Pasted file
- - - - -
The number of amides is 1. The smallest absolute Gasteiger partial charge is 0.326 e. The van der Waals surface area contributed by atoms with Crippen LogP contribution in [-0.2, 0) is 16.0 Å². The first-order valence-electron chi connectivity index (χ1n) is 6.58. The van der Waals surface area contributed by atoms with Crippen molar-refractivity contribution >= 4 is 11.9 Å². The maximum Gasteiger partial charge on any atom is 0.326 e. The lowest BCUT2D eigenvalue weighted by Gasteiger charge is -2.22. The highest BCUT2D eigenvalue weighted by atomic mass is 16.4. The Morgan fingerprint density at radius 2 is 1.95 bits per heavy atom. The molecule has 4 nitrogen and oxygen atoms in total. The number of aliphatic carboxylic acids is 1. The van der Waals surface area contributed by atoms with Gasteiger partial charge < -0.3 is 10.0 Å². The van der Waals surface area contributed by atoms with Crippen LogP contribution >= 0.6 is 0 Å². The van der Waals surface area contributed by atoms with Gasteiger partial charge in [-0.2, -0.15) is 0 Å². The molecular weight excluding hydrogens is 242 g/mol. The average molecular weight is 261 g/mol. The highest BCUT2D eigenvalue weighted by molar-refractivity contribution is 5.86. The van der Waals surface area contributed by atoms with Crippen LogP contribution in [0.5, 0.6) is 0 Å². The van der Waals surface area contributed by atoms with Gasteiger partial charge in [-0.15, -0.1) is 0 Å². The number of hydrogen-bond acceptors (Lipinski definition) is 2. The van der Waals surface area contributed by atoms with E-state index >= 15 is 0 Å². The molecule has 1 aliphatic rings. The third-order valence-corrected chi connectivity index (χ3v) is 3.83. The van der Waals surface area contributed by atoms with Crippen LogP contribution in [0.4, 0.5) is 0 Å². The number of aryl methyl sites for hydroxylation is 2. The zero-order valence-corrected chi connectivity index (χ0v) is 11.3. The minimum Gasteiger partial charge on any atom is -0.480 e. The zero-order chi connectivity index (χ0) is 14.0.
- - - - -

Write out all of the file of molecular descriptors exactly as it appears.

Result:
The number of amides is 1. The smallest absolute Gasteiger partial charge is 0.326 e. The van der Waals surface area contributed by atoms with Crippen LogP contribution in [-0.2, 0) is 16.0 Å². The first-order valence-electron chi connectivity index (χ1n) is 6.58. The van der Waals surface area contributed by atoms with Crippen molar-refractivity contribution >= 4 is 11.9 Å². The maximum Gasteiger partial charge on any atom is 0.326 e. The lowest BCUT2D eigenvalue weighted by Gasteiger charge is -2.22. The highest BCUT2D eigenvalue weighted by atomic mass is 16.4. The Morgan fingerprint density at radius 2 is 1.95 bits per heavy atom. The molecule has 4 nitrogen and oxygen atoms in total. The number of aliphatic carboxylic acids is 1. The van der Waals surface area contributed by atoms with Gasteiger partial charge < -0.3 is 10.0 Å². The van der Waals surface area contributed by atoms with Crippen LogP contribution >= 0.6 is 0 Å². The van der Waals surface area contributed by atoms with Gasteiger partial charge in [-0.2, -0.15) is 0 Å². The molecular weight excluding hydrogens is 242 g/mol. The average molecular weight is 261 g/mol. The highest BCUT2D eigenvalue weighted by molar-refractivity contribution is 5.86. The van der Waals surface area contributed by atoms with Crippen LogP contribution in [0.5, 0.6) is 0 Å². The van der Waals surface area contributed by atoms with Gasteiger partial charge in [-0.15, -0.1) is 0 Å². The number of hydrogen-bond acceptors (Lipinski definition) is 2. The van der Waals surface area contributed by atoms with E-state index >= 15 is 0 Å². The molecule has 1 aliphatic rings. The third-order valence-corrected chi connectivity index (χ3v) is 3.83. The van der Waals surface area contributed by atoms with Crippen LogP contribution in [0.4, 0.5) is 0 Å². The number of aryl methyl sites for hydroxylation is 2. The zero-order valence-corrected chi connectivity index (χ0v) is 11.3. The minimum Gasteiger partial charge on any atom is -0.480 e. The zero-order chi connectivity index (χ0) is 14.0.